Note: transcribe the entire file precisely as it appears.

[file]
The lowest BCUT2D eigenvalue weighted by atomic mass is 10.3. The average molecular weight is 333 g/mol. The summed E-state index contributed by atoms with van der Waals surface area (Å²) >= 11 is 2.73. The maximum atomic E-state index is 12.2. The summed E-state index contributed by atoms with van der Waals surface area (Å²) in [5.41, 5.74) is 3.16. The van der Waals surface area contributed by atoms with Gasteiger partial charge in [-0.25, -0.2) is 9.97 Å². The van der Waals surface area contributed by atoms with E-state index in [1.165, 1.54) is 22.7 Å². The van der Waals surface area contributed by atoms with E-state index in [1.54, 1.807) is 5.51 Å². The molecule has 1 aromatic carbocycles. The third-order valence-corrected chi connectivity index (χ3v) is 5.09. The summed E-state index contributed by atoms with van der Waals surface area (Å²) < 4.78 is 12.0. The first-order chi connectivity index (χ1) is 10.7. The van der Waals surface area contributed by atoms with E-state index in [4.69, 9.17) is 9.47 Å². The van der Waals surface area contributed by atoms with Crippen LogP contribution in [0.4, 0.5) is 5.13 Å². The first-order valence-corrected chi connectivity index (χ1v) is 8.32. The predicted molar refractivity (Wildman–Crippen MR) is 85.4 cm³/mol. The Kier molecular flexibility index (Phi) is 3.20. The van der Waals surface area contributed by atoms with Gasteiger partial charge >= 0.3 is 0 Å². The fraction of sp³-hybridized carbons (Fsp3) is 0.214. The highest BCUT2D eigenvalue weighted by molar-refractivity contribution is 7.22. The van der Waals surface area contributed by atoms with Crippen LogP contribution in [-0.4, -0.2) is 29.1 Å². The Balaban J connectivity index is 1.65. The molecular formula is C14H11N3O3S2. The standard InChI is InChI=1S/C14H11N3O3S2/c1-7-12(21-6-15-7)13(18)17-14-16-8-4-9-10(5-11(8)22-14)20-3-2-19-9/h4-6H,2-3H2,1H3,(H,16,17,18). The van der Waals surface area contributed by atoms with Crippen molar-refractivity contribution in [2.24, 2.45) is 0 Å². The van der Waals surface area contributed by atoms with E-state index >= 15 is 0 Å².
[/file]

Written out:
The lowest BCUT2D eigenvalue weighted by atomic mass is 10.3. The average molecular weight is 333 g/mol. The summed E-state index contributed by atoms with van der Waals surface area (Å²) >= 11 is 2.73. The maximum atomic E-state index is 12.2. The summed E-state index contributed by atoms with van der Waals surface area (Å²) in [5.41, 5.74) is 3.16. The van der Waals surface area contributed by atoms with Gasteiger partial charge in [-0.25, -0.2) is 9.97 Å². The van der Waals surface area contributed by atoms with E-state index in [1.165, 1.54) is 22.7 Å². The van der Waals surface area contributed by atoms with E-state index in [1.54, 1.807) is 5.51 Å². The molecule has 1 aromatic carbocycles. The third-order valence-corrected chi connectivity index (χ3v) is 5.09. The summed E-state index contributed by atoms with van der Waals surface area (Å²) < 4.78 is 12.0. The first-order chi connectivity index (χ1) is 10.7. The van der Waals surface area contributed by atoms with E-state index in [4.69, 9.17) is 9.47 Å². The van der Waals surface area contributed by atoms with Crippen LogP contribution in [0.4, 0.5) is 5.13 Å². The first-order valence-corrected chi connectivity index (χ1v) is 8.32. The predicted molar refractivity (Wildman–Crippen MR) is 85.4 cm³/mol. The Kier molecular flexibility index (Phi) is 3.20. The van der Waals surface area contributed by atoms with Gasteiger partial charge >= 0.3 is 0 Å². The fraction of sp³-hybridized carbons (Fsp3) is 0.214. The highest BCUT2D eigenvalue weighted by molar-refractivity contribution is 7.22. The van der Waals surface area contributed by atoms with Crippen LogP contribution in [-0.4, -0.2) is 29.1 Å². The Balaban J connectivity index is 1.65. The molecular formula is C14H11N3O3S2. The standard InChI is InChI=1S/C14H11N3O3S2/c1-7-12(21-6-15-7)13(18)17-14-16-8-4-9-10(5-11(8)22-14)20-3-2-19-9/h4-6H,2-3H2,1H3,(H,16,17,18). The van der Waals surface area contributed by atoms with Crippen molar-refractivity contribution in [2.24, 2.45) is 0 Å². The van der Waals surface area contributed by atoms with E-state index >= 15 is 0 Å².